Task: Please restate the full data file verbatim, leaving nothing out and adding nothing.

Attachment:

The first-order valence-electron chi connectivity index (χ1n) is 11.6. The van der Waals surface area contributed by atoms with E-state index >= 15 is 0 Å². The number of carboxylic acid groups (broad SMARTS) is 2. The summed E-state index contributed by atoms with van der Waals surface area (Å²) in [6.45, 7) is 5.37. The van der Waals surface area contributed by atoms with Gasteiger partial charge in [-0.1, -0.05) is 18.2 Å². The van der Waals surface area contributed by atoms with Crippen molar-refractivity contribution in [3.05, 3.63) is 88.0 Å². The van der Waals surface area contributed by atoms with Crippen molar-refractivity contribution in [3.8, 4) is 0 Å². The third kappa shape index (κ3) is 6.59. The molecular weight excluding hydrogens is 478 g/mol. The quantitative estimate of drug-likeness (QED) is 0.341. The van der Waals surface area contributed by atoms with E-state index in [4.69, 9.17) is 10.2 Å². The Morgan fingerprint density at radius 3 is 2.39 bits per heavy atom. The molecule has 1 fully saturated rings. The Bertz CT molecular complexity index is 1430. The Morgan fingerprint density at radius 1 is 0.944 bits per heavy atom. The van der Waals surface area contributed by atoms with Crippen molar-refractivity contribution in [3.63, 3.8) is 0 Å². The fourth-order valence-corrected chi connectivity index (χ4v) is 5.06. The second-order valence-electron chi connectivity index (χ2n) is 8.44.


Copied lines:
The first-order valence-electron chi connectivity index (χ1n) is 11.6. The van der Waals surface area contributed by atoms with E-state index >= 15 is 0 Å². The number of carboxylic acid groups (broad SMARTS) is 2. The summed E-state index contributed by atoms with van der Waals surface area (Å²) in [6.45, 7) is 5.37. The van der Waals surface area contributed by atoms with Gasteiger partial charge in [-0.1, -0.05) is 18.2 Å². The van der Waals surface area contributed by atoms with Crippen molar-refractivity contribution in [3.05, 3.63) is 88.0 Å². The van der Waals surface area contributed by atoms with Crippen molar-refractivity contribution in [3.8, 4) is 0 Å². The third kappa shape index (κ3) is 6.59. The molecular weight excluding hydrogens is 478 g/mol. The quantitative estimate of drug-likeness (QED) is 0.341. The van der Waals surface area contributed by atoms with E-state index in [4.69, 9.17) is 10.2 Å². The Morgan fingerprint density at radius 3 is 2.39 bits per heavy atom. The molecule has 1 fully saturated rings. The Bertz CT molecular complexity index is 1430. The Morgan fingerprint density at radius 1 is 0.944 bits per heavy atom. The van der Waals surface area contributed by atoms with Crippen molar-refractivity contribution in [3.63, 3.8) is 0 Å². The fourth-order valence-corrected chi connectivity index (χ4v) is 5.06. The second-order valence-electron chi connectivity index (χ2n) is 8.44.